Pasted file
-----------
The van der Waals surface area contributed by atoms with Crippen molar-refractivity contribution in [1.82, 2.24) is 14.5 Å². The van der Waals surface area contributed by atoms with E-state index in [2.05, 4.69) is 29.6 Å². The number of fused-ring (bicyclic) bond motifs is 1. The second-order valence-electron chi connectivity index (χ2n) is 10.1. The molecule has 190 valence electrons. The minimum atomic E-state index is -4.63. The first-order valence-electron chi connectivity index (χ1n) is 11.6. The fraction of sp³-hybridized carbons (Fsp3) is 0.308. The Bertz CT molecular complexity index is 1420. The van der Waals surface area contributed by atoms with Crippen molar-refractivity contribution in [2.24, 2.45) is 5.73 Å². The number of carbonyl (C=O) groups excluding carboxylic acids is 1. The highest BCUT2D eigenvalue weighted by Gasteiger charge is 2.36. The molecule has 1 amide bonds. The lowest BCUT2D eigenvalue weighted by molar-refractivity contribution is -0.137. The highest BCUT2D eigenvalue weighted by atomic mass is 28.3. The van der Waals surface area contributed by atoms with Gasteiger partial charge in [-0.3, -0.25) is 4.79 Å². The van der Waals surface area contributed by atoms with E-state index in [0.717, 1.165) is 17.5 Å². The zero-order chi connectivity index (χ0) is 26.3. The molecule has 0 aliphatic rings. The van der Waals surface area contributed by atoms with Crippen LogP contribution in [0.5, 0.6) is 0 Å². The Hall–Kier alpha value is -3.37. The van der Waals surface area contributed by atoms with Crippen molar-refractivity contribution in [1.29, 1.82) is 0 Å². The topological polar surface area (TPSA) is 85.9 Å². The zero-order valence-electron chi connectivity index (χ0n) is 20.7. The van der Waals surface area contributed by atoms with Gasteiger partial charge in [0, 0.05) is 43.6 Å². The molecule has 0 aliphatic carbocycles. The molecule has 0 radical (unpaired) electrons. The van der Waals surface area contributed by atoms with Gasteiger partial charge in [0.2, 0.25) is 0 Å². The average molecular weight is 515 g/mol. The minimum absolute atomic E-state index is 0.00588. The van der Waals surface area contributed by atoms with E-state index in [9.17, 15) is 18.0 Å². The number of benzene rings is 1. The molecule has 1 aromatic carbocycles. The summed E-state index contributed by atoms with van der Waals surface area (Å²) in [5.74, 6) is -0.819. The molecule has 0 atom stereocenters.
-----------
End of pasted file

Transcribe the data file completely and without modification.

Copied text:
The van der Waals surface area contributed by atoms with Crippen molar-refractivity contribution in [1.82, 2.24) is 14.5 Å². The van der Waals surface area contributed by atoms with E-state index in [2.05, 4.69) is 29.6 Å². The number of fused-ring (bicyclic) bond motifs is 1. The second-order valence-electron chi connectivity index (χ2n) is 10.1. The molecule has 190 valence electrons. The minimum atomic E-state index is -4.63. The first-order valence-electron chi connectivity index (χ1n) is 11.6. The fraction of sp³-hybridized carbons (Fsp3) is 0.308. The Bertz CT molecular complexity index is 1420. The van der Waals surface area contributed by atoms with Crippen molar-refractivity contribution in [2.24, 2.45) is 5.73 Å². The number of carbonyl (C=O) groups excluding carboxylic acids is 1. The highest BCUT2D eigenvalue weighted by Gasteiger charge is 2.36. The molecule has 1 amide bonds. The lowest BCUT2D eigenvalue weighted by molar-refractivity contribution is -0.137. The highest BCUT2D eigenvalue weighted by atomic mass is 28.3. The van der Waals surface area contributed by atoms with Gasteiger partial charge in [-0.3, -0.25) is 4.79 Å². The van der Waals surface area contributed by atoms with E-state index in [0.717, 1.165) is 17.5 Å². The zero-order chi connectivity index (χ0) is 26.3. The molecule has 0 aliphatic rings. The van der Waals surface area contributed by atoms with Crippen LogP contribution in [0.5, 0.6) is 0 Å². The Hall–Kier alpha value is -3.37. The van der Waals surface area contributed by atoms with Crippen molar-refractivity contribution in [1.29, 1.82) is 0 Å². The topological polar surface area (TPSA) is 85.9 Å². The zero-order valence-electron chi connectivity index (χ0n) is 20.7. The van der Waals surface area contributed by atoms with Gasteiger partial charge in [0, 0.05) is 43.6 Å². The molecule has 0 aliphatic carbocycles. The molecule has 0 radical (unpaired) electrons. The van der Waals surface area contributed by atoms with Gasteiger partial charge in [0.2, 0.25) is 0 Å². The average molecular weight is 515 g/mol. The minimum absolute atomic E-state index is 0.00588. The van der Waals surface area contributed by atoms with E-state index in [9.17, 15) is 18.0 Å². The number of benzene rings is 1. The molecule has 1 aromatic carbocycles. The summed E-state index contributed by atoms with van der Waals surface area (Å²) in [5.74, 6) is -0.819. The molecule has 0 atom stereocenters.